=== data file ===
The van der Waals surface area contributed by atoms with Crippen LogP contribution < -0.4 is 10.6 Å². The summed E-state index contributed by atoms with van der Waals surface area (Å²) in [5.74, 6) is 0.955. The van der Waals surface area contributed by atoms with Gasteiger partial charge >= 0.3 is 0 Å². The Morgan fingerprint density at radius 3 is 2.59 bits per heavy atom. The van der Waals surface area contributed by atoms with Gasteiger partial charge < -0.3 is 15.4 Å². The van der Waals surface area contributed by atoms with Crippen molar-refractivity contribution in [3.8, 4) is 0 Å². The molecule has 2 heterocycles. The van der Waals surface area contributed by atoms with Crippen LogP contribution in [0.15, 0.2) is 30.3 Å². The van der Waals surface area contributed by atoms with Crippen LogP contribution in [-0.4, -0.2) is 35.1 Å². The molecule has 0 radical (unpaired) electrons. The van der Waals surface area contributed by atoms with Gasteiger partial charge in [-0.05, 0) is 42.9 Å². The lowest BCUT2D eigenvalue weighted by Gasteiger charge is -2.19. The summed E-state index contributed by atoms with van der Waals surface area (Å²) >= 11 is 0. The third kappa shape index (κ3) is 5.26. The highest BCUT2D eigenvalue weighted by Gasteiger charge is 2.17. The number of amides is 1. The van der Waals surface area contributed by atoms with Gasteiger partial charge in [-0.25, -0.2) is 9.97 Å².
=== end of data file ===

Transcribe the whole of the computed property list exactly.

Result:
The van der Waals surface area contributed by atoms with Crippen LogP contribution < -0.4 is 10.6 Å². The summed E-state index contributed by atoms with van der Waals surface area (Å²) in [5.74, 6) is 0.955. The van der Waals surface area contributed by atoms with Gasteiger partial charge >= 0.3 is 0 Å². The Morgan fingerprint density at radius 3 is 2.59 bits per heavy atom. The van der Waals surface area contributed by atoms with Gasteiger partial charge < -0.3 is 15.4 Å². The van der Waals surface area contributed by atoms with Crippen molar-refractivity contribution in [3.8, 4) is 0 Å². The molecule has 2 heterocycles. The van der Waals surface area contributed by atoms with Crippen LogP contribution in [0.15, 0.2) is 30.3 Å². The van der Waals surface area contributed by atoms with Crippen LogP contribution in [-0.4, -0.2) is 35.1 Å². The molecule has 0 radical (unpaired) electrons. The van der Waals surface area contributed by atoms with Gasteiger partial charge in [-0.05, 0) is 42.9 Å². The lowest BCUT2D eigenvalue weighted by Gasteiger charge is -2.19. The summed E-state index contributed by atoms with van der Waals surface area (Å²) >= 11 is 0. The third kappa shape index (κ3) is 5.26. The highest BCUT2D eigenvalue weighted by Gasteiger charge is 2.17. The number of amides is 1. The van der Waals surface area contributed by atoms with Gasteiger partial charge in [-0.25, -0.2) is 9.97 Å².